At the Sheep’s Back we commenced the site assessment for the museum’s re-accreditation in the Community Museums program and I have come back with all the written side of the assessment paperwork to go through. Thanks Judy and Sheep’s Back workers for putting it all together in such a comprehensive and organised way. It is going to make my job easier! But a real highlight for me and Mandy was the beautiful new collection store that the museum has constructed, complete with separate work area and fitted out with quality secondhand shelving appropriate to the collection items stored. The museum was very pleased to report that environmental monitoring (they use data loggers in several areas of the museum) shows that over the last year the storeroom environment has stayed nicely within the recommended ranges for temperature and relative humidity. Great job Sheep’s Back!
At Millicent we were most curious to see how the museum is managing the recent acquisition of a very large costume collection – very impressively is the answer! Unfazed by the size of the collection and the general lack of documentation accompanying it, Lucy and the team of volunteers have already made significant headway into sorting out the collection and giving thought to the best ways to handle, store and use it. It was great to have a chat with Lucy about how the collection might be used to highlight themes in the museum and to hear her thoughts on what the purpose and shape of future costume displays at the museum might be.
A few Community Museums program grants were awarded to South-East museums in the 2011-12 round, so there will be plenty more news from this region of the state in the coming year.
The Minister for the Arts, the Hon John Hill, has just announced the successful applicants of History SA’s two annual grant programs for 2011-12.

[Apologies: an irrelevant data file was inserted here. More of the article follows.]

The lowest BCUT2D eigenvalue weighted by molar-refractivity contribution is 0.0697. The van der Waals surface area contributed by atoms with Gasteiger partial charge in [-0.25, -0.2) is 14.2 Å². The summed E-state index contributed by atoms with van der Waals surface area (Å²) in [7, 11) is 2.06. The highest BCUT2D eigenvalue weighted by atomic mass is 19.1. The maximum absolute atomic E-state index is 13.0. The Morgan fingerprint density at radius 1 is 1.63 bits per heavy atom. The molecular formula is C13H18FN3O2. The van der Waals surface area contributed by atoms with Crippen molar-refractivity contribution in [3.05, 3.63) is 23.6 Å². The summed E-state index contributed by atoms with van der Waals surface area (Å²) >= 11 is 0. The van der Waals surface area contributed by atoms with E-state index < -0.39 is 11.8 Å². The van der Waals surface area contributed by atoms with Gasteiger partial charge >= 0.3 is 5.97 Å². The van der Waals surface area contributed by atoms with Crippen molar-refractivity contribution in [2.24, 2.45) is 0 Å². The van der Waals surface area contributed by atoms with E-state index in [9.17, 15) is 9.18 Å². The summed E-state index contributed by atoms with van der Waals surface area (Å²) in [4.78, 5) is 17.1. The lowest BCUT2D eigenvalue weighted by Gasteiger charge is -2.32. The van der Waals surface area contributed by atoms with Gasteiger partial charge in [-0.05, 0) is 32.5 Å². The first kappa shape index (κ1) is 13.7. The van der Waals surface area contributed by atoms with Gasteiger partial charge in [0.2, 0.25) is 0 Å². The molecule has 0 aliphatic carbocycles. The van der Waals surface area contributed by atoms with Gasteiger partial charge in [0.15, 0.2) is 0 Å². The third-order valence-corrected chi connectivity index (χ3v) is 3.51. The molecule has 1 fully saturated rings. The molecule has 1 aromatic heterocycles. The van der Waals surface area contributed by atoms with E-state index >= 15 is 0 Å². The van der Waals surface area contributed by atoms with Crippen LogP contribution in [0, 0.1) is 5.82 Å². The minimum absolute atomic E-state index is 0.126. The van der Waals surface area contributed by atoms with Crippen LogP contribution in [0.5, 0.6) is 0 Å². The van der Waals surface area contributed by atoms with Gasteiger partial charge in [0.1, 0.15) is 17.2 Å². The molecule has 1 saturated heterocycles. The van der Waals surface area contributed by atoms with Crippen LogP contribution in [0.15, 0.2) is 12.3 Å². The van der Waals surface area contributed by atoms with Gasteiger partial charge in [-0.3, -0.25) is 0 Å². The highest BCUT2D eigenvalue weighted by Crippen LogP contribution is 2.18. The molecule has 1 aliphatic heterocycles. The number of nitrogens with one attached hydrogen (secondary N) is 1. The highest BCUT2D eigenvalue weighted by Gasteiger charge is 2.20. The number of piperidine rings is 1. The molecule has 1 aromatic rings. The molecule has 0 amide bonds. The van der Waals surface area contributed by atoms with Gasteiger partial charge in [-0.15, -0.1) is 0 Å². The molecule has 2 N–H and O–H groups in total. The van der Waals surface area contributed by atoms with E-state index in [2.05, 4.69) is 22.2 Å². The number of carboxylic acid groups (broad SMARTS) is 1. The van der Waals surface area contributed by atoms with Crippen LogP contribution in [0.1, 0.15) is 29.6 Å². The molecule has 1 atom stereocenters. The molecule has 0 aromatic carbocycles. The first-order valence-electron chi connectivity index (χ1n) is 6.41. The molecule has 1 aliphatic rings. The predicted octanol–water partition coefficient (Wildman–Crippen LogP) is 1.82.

The $35,000 South Australian History Fund will assist 18 organisations and individuals from across the State. It is an opportunity for the State government to support the growing numbers of enthusiastic South Australian authors, historians, historical groups and museums to research, publish, conserve and display our local history. The projects receiving funding under the grant scheme signify the usual wide variety – from heritage trails and interpretive signage such as those planned by the Wend/Sorb Society of SA, Jamestown Flying Group and the Farina Restoration Group; publications about pioneering Adelaide conductor William Cade, the history of Riverside Rowing Club and Finniss Springs Aboriginal Mission; new research into the social welfare services of women in distress in early 20th century South Australia as well as a number of interesting digitisation, oral history and archiving projects.
The Community Museums Program annual funding of $150,000, which assists our registered and accredited local community museums, has been allocated to 26 individual projects. Minister Hill is pleased that this will provide “invaluable funding to local museums to better tell their own stories”. The funding has been carefully distributed across the State so that all regions can benefit from having their history maintained, interpreted and displayed. We look forward to seeing many of the innovative projects coming to fruition in the coming year such as the conservation work on the 1836 Proclamation of South Australia document held by the Holdfast Bay History Centre; a new display about the Domestic Home front during Wartime at Mallala Museum; an assessment of Millicent Museum’s fine collection of horse drawn carriages and some essential work on Penneshaw Museum’s maritime room on Kangaroo Island.
The Media Release from Minister Hill’ s office can be found here while the full list of approved SAHF and CMP grants are available on this website. We will publish news of these projects as they progress and are launched over the coming year here or via our Flickr page. Both grants are administered by History SA. For further information or assistance with your project contact Community History Officers Amanda James or Pauline Cockrill.